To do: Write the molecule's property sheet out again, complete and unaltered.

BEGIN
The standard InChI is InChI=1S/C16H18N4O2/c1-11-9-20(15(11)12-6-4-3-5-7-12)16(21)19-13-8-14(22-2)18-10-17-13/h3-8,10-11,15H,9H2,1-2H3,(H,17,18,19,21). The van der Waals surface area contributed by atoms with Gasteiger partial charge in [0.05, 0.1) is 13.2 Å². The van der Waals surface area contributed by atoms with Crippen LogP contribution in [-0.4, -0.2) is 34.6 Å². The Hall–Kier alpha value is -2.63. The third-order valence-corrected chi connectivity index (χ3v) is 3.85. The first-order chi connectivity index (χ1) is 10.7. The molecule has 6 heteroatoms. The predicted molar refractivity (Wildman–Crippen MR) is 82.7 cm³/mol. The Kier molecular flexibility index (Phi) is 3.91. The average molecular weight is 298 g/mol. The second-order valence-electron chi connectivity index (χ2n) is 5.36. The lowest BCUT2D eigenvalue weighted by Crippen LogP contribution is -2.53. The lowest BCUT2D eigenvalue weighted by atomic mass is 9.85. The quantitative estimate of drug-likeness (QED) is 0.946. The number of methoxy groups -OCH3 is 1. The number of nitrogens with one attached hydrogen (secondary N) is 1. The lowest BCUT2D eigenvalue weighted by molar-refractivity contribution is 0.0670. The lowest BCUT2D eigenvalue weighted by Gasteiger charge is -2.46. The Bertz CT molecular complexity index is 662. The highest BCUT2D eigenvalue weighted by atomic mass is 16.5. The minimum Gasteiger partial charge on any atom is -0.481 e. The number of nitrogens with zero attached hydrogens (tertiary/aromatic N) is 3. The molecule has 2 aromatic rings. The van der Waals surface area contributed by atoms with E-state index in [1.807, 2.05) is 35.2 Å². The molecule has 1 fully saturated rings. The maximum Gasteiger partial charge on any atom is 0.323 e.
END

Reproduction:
The standard InChI is InChI=1S/C16H18N4O2/c1-11-9-20(15(11)12-6-4-3-5-7-12)16(21)19-13-8-14(22-2)18-10-17-13/h3-8,10-11,15H,9H2,1-2H3,(H,17,18,19,21). The van der Waals surface area contributed by atoms with Gasteiger partial charge in [0.05, 0.1) is 13.2 Å². The van der Waals surface area contributed by atoms with Crippen LogP contribution in [-0.4, -0.2) is 34.6 Å². The Hall–Kier alpha value is -2.63. The third-order valence-corrected chi connectivity index (χ3v) is 3.85. The first-order chi connectivity index (χ1) is 10.7. The molecule has 6 heteroatoms. The predicted molar refractivity (Wildman–Crippen MR) is 82.7 cm³/mol. The Kier molecular flexibility index (Phi) is 3.91. The average molecular weight is 298 g/mol. The second-order valence-electron chi connectivity index (χ2n) is 5.36. The lowest BCUT2D eigenvalue weighted by Crippen LogP contribution is -2.53. The lowest BCUT2D eigenvalue weighted by atomic mass is 9.85. The quantitative estimate of drug-likeness (QED) is 0.946. The number of methoxy groups -OCH3 is 1. The number of nitrogens with one attached hydrogen (secondary N) is 1. The lowest BCUT2D eigenvalue weighted by molar-refractivity contribution is 0.0670. The lowest BCUT2D eigenvalue weighted by Gasteiger charge is -2.46. The Bertz CT molecular complexity index is 662. The highest BCUT2D eigenvalue weighted by atomic mass is 16.5. The minimum Gasteiger partial charge on any atom is -0.481 e. The number of nitrogens with zero attached hydrogens (tertiary/aromatic N) is 3. The molecule has 2 aromatic rings. The van der Waals surface area contributed by atoms with E-state index in [1.807, 2.05) is 35.2 Å². The molecule has 1 fully saturated rings. The maximum Gasteiger partial charge on any atom is 0.323 e.